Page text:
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The Jeffersonian cyclopedia;

a comprehensive collection of the views of Thomas Jefferson classified and arranged in alphabetical order under nine thousand titles relating to government, politics, law, education, political economy, finance, science, art, literature, religious freedom, morals, etc.;

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The elevation and particular situation at Monticello
afford an opportunity of seeing a phenomenon
which is rare at land, though frequent at
sea. The seamen call it looming. Philosophy
is as yet in the rear of the seamen, for so far
from having accounted for it, she has not given
it a name. Its principal effect is to make distant
objects appear larger, in opposition to the
general law of vision, by which they are diminished.
I know an instance, at Yorktown, from
whence the water prospect eastwardly is without
termination, wherein a canoe with three
men, at a great distance was taken for a ship
with its three masts. I am little acquainted
with the phenomenon as it shows itself at sea;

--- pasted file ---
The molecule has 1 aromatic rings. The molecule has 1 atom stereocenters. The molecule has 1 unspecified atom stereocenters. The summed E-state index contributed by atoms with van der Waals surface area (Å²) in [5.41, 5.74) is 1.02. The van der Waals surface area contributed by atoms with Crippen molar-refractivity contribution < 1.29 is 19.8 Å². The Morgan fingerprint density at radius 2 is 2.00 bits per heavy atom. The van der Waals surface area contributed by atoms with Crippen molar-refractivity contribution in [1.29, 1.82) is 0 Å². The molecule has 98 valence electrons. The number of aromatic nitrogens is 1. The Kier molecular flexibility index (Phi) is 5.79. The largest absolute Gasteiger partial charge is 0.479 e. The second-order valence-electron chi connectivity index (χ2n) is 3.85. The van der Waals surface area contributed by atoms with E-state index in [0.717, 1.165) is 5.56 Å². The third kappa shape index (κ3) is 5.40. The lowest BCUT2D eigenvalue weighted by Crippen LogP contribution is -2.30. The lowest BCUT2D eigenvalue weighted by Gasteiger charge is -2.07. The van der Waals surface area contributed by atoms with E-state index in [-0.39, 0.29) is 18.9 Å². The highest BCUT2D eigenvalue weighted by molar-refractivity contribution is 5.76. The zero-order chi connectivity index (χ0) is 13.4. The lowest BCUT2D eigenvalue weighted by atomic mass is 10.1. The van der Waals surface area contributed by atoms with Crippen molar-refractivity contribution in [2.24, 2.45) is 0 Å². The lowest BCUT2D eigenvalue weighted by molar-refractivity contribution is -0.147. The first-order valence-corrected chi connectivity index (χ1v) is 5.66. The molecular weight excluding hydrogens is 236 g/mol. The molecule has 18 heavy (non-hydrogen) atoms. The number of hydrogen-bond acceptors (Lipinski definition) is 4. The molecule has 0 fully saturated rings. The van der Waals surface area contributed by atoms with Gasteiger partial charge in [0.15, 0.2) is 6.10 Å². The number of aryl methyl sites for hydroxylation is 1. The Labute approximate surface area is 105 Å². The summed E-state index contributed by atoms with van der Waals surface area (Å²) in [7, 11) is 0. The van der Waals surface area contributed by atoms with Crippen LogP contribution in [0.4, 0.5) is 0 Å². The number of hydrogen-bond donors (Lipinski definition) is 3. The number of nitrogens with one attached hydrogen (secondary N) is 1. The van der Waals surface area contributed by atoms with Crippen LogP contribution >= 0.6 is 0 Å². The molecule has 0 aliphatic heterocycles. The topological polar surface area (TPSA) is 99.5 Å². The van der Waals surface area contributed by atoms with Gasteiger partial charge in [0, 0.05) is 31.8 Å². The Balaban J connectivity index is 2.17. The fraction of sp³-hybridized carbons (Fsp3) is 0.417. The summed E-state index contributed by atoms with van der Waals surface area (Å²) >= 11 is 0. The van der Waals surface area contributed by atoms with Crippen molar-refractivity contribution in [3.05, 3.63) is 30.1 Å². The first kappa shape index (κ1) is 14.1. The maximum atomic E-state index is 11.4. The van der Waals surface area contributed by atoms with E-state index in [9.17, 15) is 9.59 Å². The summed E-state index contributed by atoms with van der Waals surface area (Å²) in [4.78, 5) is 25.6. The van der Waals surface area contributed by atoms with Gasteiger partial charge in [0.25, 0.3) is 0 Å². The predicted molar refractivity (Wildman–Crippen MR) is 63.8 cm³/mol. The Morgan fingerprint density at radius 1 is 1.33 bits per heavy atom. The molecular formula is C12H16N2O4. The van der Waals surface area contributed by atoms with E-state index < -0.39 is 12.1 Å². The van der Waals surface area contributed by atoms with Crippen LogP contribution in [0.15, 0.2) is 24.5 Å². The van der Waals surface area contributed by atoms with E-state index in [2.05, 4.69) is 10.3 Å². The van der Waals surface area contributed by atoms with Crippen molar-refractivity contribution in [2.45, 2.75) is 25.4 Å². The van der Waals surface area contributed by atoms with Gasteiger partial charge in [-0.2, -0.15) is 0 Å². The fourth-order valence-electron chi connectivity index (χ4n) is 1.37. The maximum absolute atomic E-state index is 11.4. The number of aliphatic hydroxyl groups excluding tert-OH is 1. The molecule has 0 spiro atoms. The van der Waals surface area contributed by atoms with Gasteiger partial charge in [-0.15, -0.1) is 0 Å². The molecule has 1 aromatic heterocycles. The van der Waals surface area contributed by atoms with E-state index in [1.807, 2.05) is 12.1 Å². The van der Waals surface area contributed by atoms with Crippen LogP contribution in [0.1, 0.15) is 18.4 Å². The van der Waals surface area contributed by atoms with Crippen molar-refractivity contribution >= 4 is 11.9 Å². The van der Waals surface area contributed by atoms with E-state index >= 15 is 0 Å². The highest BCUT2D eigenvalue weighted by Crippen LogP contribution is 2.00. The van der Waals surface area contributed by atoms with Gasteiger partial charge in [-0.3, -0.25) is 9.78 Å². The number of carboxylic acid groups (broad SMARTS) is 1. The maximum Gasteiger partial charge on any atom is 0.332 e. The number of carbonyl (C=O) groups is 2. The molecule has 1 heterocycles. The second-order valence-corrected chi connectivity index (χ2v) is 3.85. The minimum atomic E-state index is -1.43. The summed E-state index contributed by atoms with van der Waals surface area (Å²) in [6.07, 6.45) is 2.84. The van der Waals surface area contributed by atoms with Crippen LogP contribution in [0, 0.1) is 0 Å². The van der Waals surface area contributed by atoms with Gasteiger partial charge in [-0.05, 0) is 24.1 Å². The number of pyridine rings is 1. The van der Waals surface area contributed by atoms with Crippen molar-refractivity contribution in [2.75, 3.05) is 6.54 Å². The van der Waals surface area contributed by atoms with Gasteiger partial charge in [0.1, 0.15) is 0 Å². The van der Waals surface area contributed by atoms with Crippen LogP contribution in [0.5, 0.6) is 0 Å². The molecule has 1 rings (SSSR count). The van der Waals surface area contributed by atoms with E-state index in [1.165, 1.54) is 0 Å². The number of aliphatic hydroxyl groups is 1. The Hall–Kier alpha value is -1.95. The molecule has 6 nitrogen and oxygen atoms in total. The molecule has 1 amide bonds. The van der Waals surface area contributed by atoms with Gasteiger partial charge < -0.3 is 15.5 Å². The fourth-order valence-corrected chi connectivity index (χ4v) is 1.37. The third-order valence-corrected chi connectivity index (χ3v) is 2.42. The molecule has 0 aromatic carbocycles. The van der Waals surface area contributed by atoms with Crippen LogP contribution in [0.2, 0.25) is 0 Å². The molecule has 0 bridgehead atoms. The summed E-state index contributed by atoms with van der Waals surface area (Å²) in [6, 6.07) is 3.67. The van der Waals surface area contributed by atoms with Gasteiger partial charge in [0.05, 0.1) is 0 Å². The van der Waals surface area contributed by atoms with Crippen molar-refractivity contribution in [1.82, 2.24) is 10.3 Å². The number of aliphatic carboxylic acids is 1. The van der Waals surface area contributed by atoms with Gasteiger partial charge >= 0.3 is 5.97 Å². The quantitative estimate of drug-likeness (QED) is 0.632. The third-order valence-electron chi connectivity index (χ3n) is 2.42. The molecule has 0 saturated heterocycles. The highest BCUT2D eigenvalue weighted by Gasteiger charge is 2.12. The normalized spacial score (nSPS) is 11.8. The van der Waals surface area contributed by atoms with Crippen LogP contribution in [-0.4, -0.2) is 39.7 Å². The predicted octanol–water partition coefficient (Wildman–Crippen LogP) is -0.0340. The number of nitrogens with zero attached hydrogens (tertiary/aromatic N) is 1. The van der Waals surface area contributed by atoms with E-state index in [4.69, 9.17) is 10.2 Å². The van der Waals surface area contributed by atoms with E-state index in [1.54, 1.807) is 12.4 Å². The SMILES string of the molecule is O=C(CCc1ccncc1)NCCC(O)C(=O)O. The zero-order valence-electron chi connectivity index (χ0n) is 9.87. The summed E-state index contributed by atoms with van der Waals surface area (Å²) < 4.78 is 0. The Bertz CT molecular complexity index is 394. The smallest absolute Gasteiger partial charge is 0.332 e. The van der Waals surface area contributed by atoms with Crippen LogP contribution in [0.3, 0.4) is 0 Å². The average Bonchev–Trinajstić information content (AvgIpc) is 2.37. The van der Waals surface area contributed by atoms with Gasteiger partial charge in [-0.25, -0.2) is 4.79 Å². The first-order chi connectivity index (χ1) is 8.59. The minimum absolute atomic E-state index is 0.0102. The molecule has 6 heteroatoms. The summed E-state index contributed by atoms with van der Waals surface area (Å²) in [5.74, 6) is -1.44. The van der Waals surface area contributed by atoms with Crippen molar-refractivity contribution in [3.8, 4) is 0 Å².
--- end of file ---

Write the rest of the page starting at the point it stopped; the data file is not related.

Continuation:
but at Monticello it is familiar. There is a
solitary mountain about forty miles off in the
South, whose natural shape, as presented to
view there, is a regular cone; but by the effect
of looming, it sometimes subsides almost totally
in the horizon; sometimes it rises more acute
and more elevated; sometimes it is hemispherical;
and sometimes its sides are perpendicular,
its top flat, and as broad as its base. In short,
it assumes at times the most whimsical shapes,
and all these perhaps successively in the same
morning. The Blue Ridge of mountains comes
into view, in the north-east, at about one hundred
miles distance, and approaching in a direct
line, passes by within twenty miles, and goes
off to the south-west. This phenomenon begins
to show itself on these mountains at about
fifty miles distance, and continues beyond that
as far as they are seen. I remark no particular
state, either in the weight, moisture, or heat of
the atmosphere, necessary to produce this. The
only constant circumstances are its appearance
in the morning only, and on objects at least
forty or fifty miles distant. In this latter circumstance,
if not in both, it differs from the
looming on the water. Refraction will not
account for the metamorphosis. That only
changes the proportions of length and breadth,
base and altitude, preserving the general outlines.
Thus it may make a circle appear elliptical,
raise or depress a cone, but by none of
its laws, as yet developed, will it make a circle
appear a square, or a cone a sphere.—
Notes on Virginia. Washington ed. viii, 327. Ford ed., iii, 186.